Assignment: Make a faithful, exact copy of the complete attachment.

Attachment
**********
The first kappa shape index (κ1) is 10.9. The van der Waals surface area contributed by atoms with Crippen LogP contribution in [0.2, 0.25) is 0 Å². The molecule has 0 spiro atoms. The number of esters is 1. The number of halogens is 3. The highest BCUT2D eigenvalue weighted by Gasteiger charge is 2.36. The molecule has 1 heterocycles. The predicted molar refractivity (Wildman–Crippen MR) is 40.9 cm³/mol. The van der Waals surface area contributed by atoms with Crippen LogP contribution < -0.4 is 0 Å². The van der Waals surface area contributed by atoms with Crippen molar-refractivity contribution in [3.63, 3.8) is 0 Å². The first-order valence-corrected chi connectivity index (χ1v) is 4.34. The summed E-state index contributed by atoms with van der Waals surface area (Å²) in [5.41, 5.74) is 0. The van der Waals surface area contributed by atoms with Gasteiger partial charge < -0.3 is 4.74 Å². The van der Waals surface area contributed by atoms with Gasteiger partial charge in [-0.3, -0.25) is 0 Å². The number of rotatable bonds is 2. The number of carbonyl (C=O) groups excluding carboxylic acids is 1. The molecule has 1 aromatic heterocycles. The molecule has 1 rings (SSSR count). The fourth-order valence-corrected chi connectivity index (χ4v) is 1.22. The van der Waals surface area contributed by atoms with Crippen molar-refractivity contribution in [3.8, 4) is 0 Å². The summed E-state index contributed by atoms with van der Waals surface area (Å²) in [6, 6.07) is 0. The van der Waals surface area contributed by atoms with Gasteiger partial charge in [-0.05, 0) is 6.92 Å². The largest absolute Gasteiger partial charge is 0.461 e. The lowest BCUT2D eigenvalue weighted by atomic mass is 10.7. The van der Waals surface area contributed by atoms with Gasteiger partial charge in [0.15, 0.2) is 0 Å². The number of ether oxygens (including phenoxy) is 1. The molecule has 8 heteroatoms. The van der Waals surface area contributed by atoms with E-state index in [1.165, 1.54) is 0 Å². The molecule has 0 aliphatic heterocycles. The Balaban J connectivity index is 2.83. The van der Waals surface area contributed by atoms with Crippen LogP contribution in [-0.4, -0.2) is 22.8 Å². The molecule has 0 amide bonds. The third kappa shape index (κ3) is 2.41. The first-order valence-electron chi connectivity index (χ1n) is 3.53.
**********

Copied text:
The first kappa shape index (κ1) is 10.9. The van der Waals surface area contributed by atoms with Crippen LogP contribution in [0.2, 0.25) is 0 Å². The molecule has 0 spiro atoms. The number of esters is 1. The number of halogens is 3. The highest BCUT2D eigenvalue weighted by Gasteiger charge is 2.36. The molecule has 1 heterocycles. The predicted molar refractivity (Wildman–Crippen MR) is 40.9 cm³/mol. The van der Waals surface area contributed by atoms with Crippen LogP contribution < -0.4 is 0 Å². The van der Waals surface area contributed by atoms with Crippen molar-refractivity contribution in [3.63, 3.8) is 0 Å². The first-order valence-corrected chi connectivity index (χ1v) is 4.34. The summed E-state index contributed by atoms with van der Waals surface area (Å²) in [5.41, 5.74) is 0. The van der Waals surface area contributed by atoms with Gasteiger partial charge < -0.3 is 4.74 Å². The van der Waals surface area contributed by atoms with Gasteiger partial charge in [-0.3, -0.25) is 0 Å². The number of rotatable bonds is 2. The number of carbonyl (C=O) groups excluding carboxylic acids is 1. The molecule has 1 aromatic heterocycles. The molecule has 1 rings (SSSR count). The fourth-order valence-corrected chi connectivity index (χ4v) is 1.22. The van der Waals surface area contributed by atoms with Crippen molar-refractivity contribution in [3.8, 4) is 0 Å². The summed E-state index contributed by atoms with van der Waals surface area (Å²) in [6, 6.07) is 0. The van der Waals surface area contributed by atoms with Gasteiger partial charge in [-0.05, 0) is 6.92 Å². The largest absolute Gasteiger partial charge is 0.461 e. The lowest BCUT2D eigenvalue weighted by atomic mass is 10.7. The van der Waals surface area contributed by atoms with Gasteiger partial charge in [0.15, 0.2) is 0 Å². The number of ether oxygens (including phenoxy) is 1. The molecule has 8 heteroatoms. The van der Waals surface area contributed by atoms with E-state index in [1.165, 1.54) is 0 Å². The molecule has 0 aliphatic heterocycles. The Balaban J connectivity index is 2.83. The van der Waals surface area contributed by atoms with Crippen LogP contribution in [-0.4, -0.2) is 22.8 Å². The molecule has 0 amide bonds. The third kappa shape index (κ3) is 2.41. The first-order valence-electron chi connectivity index (χ1n) is 3.53.